Federal authorities have homed in on an apparent trail of donations from city contractors to nonprofits that paid for holiday parties and other perks for public employees in a widening San Francisco City Hall corruption probe, newly released records show.
Investigators subpoenaed a broad range of documents from Public Works in May seeking evidence of who paid for the holiday parties as well as picnics and other events held for city employees. The investigators are also in search of details on who at City Hall solicited the donations dating back to 2010.
The contributions have raised questions about whether the contractors received anything in return, like preferential treatment during the bidding process or other assistance with city business.
The subpoena was one of three released Wednesday by the City Attorney’s Office showing that the feds are looking into not just the Department of Public Works but also the Planning Department and the Department of Public Health.
The office also released a subpoena of the San Francisco Public Utilities Commission last week seeking documents related to city contractors and the personnel files of its director, Harlan Kelly, and Assistant General Manager Juliet Ellis.
The Public Works subpoena specifically seeks records relating to three nonprofits: Lefty O’Doul’s Foundation For Kids, the San Francisco Parks Alliance and the San Francisco Clean City Coalition.
Contractors named in the subpoena are Clark Construction, Pankow, Recology, Webcor, SFR Recovery, Kwan Wo Ironworks Inc. and PG&E.
“Public Works is cooperating fully with the ongoing investigations,” a Public Works spokesperson said Wednesday.
The investigators requested “all invitations, posters, flyers, announcements” for holiday parties, picnics, breakfasts and award ceremonies held by Public Works as well as the City Administrator’s Office, which oversees the department, since 2010.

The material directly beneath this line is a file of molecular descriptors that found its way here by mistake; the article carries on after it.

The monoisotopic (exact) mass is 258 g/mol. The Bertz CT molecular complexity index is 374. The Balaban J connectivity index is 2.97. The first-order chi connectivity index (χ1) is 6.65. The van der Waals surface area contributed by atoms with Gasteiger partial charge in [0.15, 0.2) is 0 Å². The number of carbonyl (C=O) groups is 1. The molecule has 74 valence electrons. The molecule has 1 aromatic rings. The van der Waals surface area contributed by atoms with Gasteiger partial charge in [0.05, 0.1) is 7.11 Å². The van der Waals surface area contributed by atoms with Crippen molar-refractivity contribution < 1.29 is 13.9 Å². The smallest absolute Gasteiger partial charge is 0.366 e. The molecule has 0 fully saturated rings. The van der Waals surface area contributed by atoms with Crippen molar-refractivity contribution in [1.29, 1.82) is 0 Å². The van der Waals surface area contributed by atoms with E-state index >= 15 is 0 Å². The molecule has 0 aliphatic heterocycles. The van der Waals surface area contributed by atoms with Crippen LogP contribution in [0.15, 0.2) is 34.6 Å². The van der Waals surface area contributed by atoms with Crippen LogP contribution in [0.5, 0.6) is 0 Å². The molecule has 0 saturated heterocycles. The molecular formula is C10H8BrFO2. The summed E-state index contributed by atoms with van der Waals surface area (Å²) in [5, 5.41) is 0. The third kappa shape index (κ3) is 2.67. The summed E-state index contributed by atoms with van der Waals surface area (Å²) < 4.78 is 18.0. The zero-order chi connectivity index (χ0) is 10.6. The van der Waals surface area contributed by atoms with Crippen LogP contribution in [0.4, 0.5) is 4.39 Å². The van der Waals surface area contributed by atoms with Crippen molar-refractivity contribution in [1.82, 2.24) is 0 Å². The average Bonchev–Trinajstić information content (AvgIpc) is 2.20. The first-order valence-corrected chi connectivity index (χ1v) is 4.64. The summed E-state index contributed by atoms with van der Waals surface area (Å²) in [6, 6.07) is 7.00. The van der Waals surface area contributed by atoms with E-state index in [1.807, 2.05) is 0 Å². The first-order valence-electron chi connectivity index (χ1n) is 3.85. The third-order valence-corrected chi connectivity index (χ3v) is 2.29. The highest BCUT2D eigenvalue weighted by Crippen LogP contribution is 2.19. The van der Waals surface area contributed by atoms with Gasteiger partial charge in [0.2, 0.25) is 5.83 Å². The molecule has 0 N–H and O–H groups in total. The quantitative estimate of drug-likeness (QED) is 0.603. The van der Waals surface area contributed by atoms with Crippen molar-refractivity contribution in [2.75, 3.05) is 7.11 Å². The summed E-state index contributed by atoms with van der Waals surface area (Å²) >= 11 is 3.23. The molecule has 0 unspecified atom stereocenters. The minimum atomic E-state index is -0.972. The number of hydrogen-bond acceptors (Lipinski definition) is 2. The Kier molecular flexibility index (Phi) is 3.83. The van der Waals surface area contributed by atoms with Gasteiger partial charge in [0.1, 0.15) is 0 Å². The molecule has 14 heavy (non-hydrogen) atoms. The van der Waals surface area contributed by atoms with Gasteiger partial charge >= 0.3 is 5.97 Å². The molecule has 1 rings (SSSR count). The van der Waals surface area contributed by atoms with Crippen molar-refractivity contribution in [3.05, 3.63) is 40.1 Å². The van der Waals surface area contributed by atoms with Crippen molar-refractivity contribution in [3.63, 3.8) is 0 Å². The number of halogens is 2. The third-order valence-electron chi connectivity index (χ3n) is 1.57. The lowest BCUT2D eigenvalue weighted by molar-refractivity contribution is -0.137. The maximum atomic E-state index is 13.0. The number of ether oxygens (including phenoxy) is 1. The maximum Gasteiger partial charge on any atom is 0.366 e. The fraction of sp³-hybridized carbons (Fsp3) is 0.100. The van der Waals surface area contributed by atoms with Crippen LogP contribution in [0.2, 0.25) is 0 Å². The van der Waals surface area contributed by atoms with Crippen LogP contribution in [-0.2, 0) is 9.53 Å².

They also seek a list of the scheduled or actual attendance at these events by elected officials and department heads.
The subpoena includes an example of how city officials solicited contributions. In April 2015, Larry Stringer, deputy director of operations for Public Works, wrote to Recology seeking a “tax deductible” donation to the Parks Alliance.
“We also hope that we can count on your support to make the Open House and Employee Appreciation Picnic a success,” Stringer wrote.
The San Francisco Examiner first reported in February that the Lefty O’Doul’s Foundation had accepted donations from city contractors including Recology, Webcor and Pankow that were in turn used to fund Public Works parties.
The City Attorney’s Office has also launched an investigation into whether the same nonprofits were funneling donations from various companies into city programs and events.
The local investigation came after the FBI arrested former Public Works Director Mohammed Nuru and restaurateur Nick Bovis, the owner of Lefty O’Doul’s, on fraud charges back in January.
Bovis has since pleaded guilty and agreed to cooperate with the investigation. And others have since been charged including former Fix-it Team Director Sandra Zuniga and permit expeditor Walter Wong.
The subpoenas for the Department of Public Health and Planning Department were both dated April 30 and seek documents related to city contractor Florence Kong, who was federally charged in June for allegedly making false statements to the FBI about her connections to Nuru.
The subpoenas both center around the construction and operation of a demolition and waste facility at 2401 Ingalls St. in the Bayview by Kong’s companies, SFR Recovery Inc. and Kwan Wo Ironworks.
The subpoenas also seek any communications between the departments and Nuru related to obtaining the permits and licenses.
Kong allegedly gave Nuru gifts including a $41,000 Rolex watch and expensive meals “in return for his help and influence in obtaining business with The City of San Francisco,” according to the complaint against her.
“This includes Kong’s efforts to have Nuru help her obtain business with Clark Construction working on the San Francisco Animal Care and Control Facility, and to increase the volume of debris and solid waste Kong’s business SFR Recovery was receiving from The City of San Francisco,” the FBI wrote.
The Public Works subpoena also sought records related to Nuru securing work for Kong on the Animal Care and Control facility and to Kong attempting to do work on a new academic building at University of California, Hastings College of the Law.